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Deaths from norovirus among the elderly, England and Wales.

Harris JP, Edmunds WJ, Pebody R, Brown DW, Lopman BA - Emerging Infect. Dis. (2008)

Bottom Line: The number of deaths in England and Wales associated with gastrointestinal pathogens, norovirus in particular, in persons >or=65 years was estimated for 2001-2006.Data came from the Office of National Statistics (death registrations from local registrars) and from the Health Protection Agency (laboratory results).An estimated 80 deaths each year in this age group may be associated with norovirus infection.

View Article: PubMed Central - PubMed

Affiliation: Centre for Infections, GEZI, Health Protection Agency, London, UK. john.harris@hpa.org.uk

ABSTRACT
The number of deaths in England and Wales associated with gastrointestinal pathogens, norovirus in particular, in persons >or=65 years was estimated for 2001-2006. Regression analysis was used to model monthly counts of gastrointestinal pathogens in fecal samples from infected patients against monthly counts of deaths from infectious and noninfectious intestinal diseases. Data came from the Office of National Statistics (death registrations from local registrars) and from the Health Protection Agency (laboratory results). Model results suggest that 20% (13.3%-26.8%) of deaths in persons >or=65 years of age caused by infectious intestinal disease other than Clostridium difficile were associated with norovirus infection in this period and that 13% (7.5%-18.5%) of deaths caused by noninfectious intestinal disease were associated with norovirus. An estimated 80 deaths each year in this age group may be associated with norovirus infection.

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Related in: MedlinePlus

Observed and expected monthly deaths in persons >65 years of age from infectious intestinal diseases (A) and noninfectious intestinal diseases (B), derived from the most parsimonious models.
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Figure 3: Observed and expected monthly deaths in persons >65 years of age from infectious intestinal diseases (A) and noninfectious intestinal diseases (B), derived from the most parsimonious models.

Mentions: The model estimates that during 2001–2006, a total of 228 deaths from infectious ID were associated with norovirus infection, which represents 20% (13.3%–26.8%) of deaths from infectious ID in those >65 years of age; 225 (13% [7.5%–18.5%]) of deaths from noninfectious ID were associated with norovirus. Thus, the annual average number of deaths (January to December) from both infectious ID and noninfectious ID was 38; however, when looking at the period from July to June in each year, to account for the norovirus season, the average was ≈40 each season (Table 3). Figure 3, panels A, B, illustrates that models fit better to the deaths from infectious ID but still show some association with the deaths from noninfectious ID.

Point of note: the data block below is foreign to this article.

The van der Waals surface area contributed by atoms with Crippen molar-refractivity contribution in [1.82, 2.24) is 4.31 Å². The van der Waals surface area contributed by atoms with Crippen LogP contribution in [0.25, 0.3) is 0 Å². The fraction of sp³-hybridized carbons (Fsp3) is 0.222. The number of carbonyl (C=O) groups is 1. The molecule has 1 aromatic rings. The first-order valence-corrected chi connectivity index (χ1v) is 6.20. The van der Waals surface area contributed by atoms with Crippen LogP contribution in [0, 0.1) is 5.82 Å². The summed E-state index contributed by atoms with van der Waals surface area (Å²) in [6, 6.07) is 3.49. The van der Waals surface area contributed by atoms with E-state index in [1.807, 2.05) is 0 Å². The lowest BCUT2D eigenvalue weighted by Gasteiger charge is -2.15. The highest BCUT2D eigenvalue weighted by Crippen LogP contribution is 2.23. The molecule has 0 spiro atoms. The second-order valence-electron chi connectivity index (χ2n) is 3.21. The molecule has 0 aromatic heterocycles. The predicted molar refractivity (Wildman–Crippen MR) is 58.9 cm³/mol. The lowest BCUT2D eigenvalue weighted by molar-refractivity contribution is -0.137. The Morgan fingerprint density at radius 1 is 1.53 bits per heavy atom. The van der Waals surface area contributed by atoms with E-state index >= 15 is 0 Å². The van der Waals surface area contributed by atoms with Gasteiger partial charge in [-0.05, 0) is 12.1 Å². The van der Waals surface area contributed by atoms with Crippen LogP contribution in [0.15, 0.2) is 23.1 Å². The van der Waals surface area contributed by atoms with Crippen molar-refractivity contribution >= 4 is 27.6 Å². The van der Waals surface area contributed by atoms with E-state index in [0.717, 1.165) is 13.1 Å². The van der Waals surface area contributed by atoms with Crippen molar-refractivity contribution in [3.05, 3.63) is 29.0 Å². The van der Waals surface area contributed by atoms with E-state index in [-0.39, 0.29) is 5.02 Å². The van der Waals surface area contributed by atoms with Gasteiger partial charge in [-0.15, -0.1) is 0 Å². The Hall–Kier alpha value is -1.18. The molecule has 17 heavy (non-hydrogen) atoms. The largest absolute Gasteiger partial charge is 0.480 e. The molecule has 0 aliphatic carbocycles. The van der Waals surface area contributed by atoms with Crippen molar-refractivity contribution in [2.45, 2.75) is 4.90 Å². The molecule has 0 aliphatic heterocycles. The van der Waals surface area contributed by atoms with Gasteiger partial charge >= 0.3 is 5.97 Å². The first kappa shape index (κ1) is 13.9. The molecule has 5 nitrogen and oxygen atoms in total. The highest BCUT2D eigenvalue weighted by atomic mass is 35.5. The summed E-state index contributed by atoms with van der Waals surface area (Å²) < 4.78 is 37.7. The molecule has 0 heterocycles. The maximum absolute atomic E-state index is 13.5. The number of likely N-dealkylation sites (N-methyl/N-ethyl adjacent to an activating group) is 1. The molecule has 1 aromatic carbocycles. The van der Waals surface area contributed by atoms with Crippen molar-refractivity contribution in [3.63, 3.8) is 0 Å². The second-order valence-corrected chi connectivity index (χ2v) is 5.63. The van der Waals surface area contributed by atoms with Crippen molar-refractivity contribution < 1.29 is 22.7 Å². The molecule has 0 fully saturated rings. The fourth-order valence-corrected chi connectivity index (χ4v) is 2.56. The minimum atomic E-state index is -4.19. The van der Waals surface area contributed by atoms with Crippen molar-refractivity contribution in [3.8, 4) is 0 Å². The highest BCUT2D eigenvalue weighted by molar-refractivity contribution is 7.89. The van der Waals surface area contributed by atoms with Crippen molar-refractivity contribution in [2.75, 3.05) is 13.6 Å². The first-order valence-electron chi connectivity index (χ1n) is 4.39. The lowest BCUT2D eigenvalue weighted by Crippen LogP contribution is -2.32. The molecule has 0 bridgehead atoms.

Deaths from norovirus among the elderly, England and Wales.

Harris JP, Edmunds WJ, Pebody R, Brown DW, Lopman BA - Emerging Infect. Dis. (2008)

Observed and expected monthly deaths in persons >65 years of age from infectious intestinal diseases (A) and noninfectious intestinal diseases (B), derived from the most parsimonious models.
© Copyright Policy
Related In: Results  -  Collection

Show All Figures
getmorefigures.php?uid=PMC2609872&req=5

Figure 3: Observed and expected monthly deaths in persons >65 years of age from infectious intestinal diseases (A) and noninfectious intestinal diseases (B), derived from the most parsimonious models.
Mentions: The model estimates that during 2001–2006, a total of 228 deaths from infectious ID were associated with norovirus infection, which represents 20% (13.3%–26.8%) of deaths from infectious ID in those >65 years of age; 225 (13% [7.5%–18.5%]) of deaths from noninfectious ID were associated with norovirus. Thus, the annual average number of deaths (January to December) from both infectious ID and noninfectious ID was 38; however, when looking at the period from July to June in each year, to account for the norovirus season, the average was ≈40 each season (Table 3). Figure 3, panels A, B, illustrates that models fit better to the deaths from infectious ID but still show some association with the deaths from noninfectious ID.

Bottom Line: The number of deaths in England and Wales associated with gastrointestinal pathogens, norovirus in particular, in persons >or=65 years was estimated for 2001-2006.Data came from the Office of National Statistics (death registrations from local registrars) and from the Health Protection Agency (laboratory results).An estimated 80 deaths each year in this age group may be associated with norovirus infection.

View Article: PubMed Central - PubMed

Affiliation: Centre for Infections, GEZI, Health Protection Agency, London, UK. john.harris@hpa.org.uk

ABSTRACT
The number of deaths in England and Wales associated with gastrointestinal pathogens, norovirus in particular, in persons >or=65 years was estimated for 2001-2006. Regression analysis was used to model monthly counts of gastrointestinal pathogens in fecal samples from infected patients against monthly counts of deaths from infectious and noninfectious intestinal diseases. Data came from the Office of National Statistics (death registrations from local registrars) and from the Health Protection Agency (laboratory results). Model results suggest that 20% (13.3%-26.8%) of deaths in persons >or=65 years of age caused by infectious intestinal disease other than Clostridium difficile were associated with norovirus infection in this period and that 13% (7.5%-18.5%) of deaths caused by noninfectious intestinal disease were associated with norovirus. An estimated 80 deaths each year in this age group may be associated with norovirus infection.

Show MeSH
Related in: MedlinePlus